Robert F Card
Robert F. Card. A New Theory of Conscientious Objection in Medicine: Justification and Reasonability. New York & London: Routledge, 2020, 268 pp. ISBN-10:0367430819
This book argues that a conscientiously objecting medical professional should receive an exemption only if the grounds of an objector’s refusal are reasonable. It defends a detailed, contextual account of public reasonability suited for healthcare, which builds from the overarching concept of Rawlsian public reason.
The author analyzes the main competing positions and maintains that these other views fail precisely due to their systematic inattention to the grounding reasons behind a conscientious objection; he argues that any such view is plausible to the extent that it mimics the ‘reason-giving requirement’ for conscience objections defended in this work. Only reasonable objections can defeat the prior professional obligation to assign primacy to patient well-being, therefore one who refuses a patient’s request for a legally available, medically indicated, and safe service must be able to explain the grounds of their objection in terms understandable to other citizens within the public institutional structure of medicine. The book further offers a novel policy proposal to deploy the Reasonability View: establishing conscientious objector status in medicine. It concludes that the Reasonability View is a viable and attractive position in this debate.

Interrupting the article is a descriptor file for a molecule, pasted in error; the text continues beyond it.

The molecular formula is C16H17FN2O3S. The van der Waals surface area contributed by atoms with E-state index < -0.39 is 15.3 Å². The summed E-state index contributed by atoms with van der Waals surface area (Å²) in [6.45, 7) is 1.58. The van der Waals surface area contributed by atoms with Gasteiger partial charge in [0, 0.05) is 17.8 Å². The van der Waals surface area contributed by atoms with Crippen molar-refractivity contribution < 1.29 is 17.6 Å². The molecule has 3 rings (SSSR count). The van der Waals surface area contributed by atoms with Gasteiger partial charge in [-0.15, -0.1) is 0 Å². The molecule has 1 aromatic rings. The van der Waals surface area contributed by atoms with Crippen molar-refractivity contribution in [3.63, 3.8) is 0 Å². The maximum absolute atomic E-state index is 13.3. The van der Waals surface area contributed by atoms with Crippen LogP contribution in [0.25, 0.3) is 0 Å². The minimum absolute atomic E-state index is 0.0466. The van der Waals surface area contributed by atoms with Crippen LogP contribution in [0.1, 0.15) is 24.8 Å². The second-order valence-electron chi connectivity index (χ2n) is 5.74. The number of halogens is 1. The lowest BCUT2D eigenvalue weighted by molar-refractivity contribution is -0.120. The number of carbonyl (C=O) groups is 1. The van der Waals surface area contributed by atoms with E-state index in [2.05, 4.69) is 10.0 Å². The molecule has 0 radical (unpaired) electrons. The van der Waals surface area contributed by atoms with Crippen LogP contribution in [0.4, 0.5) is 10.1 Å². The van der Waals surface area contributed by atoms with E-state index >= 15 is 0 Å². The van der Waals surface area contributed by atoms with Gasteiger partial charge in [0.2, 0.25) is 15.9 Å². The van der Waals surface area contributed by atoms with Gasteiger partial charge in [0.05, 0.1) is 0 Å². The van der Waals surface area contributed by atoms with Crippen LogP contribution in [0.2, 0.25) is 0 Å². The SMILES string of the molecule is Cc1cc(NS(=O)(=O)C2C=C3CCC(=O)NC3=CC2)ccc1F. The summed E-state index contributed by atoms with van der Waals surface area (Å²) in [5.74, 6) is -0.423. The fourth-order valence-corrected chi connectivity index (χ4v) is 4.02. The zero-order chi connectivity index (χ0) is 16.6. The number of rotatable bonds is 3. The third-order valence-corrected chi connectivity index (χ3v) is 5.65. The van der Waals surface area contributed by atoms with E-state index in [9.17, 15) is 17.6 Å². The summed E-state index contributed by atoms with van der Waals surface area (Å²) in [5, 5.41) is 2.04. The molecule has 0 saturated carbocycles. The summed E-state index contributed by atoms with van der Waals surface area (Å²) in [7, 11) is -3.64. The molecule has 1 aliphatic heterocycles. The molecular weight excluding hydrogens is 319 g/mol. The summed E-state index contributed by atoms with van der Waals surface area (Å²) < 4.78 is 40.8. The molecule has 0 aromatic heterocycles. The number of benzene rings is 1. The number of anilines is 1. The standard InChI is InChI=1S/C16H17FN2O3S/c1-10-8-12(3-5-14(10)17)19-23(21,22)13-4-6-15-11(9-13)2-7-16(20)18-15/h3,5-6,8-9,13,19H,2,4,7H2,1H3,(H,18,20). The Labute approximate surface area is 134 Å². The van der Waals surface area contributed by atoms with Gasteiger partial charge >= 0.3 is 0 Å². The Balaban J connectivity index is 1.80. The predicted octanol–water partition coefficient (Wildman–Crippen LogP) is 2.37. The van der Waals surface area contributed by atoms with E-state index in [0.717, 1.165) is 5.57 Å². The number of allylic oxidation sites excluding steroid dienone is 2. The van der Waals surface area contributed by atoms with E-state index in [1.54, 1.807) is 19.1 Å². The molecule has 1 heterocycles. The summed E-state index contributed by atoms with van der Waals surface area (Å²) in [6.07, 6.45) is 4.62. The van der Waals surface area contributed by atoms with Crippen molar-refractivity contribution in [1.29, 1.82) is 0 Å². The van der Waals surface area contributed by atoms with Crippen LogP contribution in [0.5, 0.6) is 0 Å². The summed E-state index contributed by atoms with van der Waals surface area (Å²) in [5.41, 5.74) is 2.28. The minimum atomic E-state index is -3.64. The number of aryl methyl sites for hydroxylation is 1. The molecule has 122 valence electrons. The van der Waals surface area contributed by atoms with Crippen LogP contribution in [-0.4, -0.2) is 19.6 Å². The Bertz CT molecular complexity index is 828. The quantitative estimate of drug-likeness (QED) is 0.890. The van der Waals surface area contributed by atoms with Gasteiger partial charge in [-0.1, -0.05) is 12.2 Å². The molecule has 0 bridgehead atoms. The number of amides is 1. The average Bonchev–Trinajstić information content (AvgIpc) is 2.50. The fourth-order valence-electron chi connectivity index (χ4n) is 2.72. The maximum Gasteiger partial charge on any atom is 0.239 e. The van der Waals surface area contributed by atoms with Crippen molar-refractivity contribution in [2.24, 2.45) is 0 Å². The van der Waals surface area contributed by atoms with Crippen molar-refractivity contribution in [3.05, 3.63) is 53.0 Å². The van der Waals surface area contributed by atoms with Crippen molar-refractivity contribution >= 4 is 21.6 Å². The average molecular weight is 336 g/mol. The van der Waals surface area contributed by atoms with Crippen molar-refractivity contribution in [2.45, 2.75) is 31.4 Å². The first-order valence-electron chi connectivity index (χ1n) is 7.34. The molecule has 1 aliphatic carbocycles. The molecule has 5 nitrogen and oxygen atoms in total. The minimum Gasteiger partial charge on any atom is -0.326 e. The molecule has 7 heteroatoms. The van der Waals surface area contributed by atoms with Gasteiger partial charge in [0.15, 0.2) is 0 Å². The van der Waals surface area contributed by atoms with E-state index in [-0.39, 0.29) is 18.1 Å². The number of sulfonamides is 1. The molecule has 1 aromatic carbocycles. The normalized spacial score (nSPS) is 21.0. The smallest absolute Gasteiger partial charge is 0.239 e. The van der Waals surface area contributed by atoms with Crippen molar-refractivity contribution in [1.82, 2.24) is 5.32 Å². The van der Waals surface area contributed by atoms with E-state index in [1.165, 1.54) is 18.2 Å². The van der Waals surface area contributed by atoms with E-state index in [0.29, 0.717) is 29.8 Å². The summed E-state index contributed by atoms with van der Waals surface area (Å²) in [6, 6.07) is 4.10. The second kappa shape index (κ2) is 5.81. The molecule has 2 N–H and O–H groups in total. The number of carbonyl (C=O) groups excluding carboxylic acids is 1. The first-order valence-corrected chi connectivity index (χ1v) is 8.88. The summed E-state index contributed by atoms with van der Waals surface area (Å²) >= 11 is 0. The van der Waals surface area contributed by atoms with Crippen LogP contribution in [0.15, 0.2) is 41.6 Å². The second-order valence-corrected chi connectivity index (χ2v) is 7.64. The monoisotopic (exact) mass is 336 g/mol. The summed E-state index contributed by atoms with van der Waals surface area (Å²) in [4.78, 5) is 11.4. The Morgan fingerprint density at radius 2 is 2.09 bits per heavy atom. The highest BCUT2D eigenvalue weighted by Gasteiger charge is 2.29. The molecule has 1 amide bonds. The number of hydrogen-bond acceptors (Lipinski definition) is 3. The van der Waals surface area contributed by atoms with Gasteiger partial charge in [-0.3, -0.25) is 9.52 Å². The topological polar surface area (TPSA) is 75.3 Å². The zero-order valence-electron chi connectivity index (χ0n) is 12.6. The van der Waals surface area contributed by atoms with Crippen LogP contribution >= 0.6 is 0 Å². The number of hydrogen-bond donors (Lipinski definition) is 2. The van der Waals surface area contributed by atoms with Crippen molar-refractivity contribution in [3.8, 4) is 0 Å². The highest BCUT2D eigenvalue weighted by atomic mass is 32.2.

A New Theory of Conscientious Objection in Medicine: Justification and Reasonability will be of interest to researchers and advanced students working in bioethics, medical ethics, and philosophy of medicine, as well as thinkers interested in the intersections between law, medical humanities, and philosophy.
Thomas A Cavanaugh
Thomas A. Cavanagh. Hippocrates’ Oath and Asclepius’ Snake:The Birth of the Medical Profession. New York: Oxford University Press, 2018. 177 pp.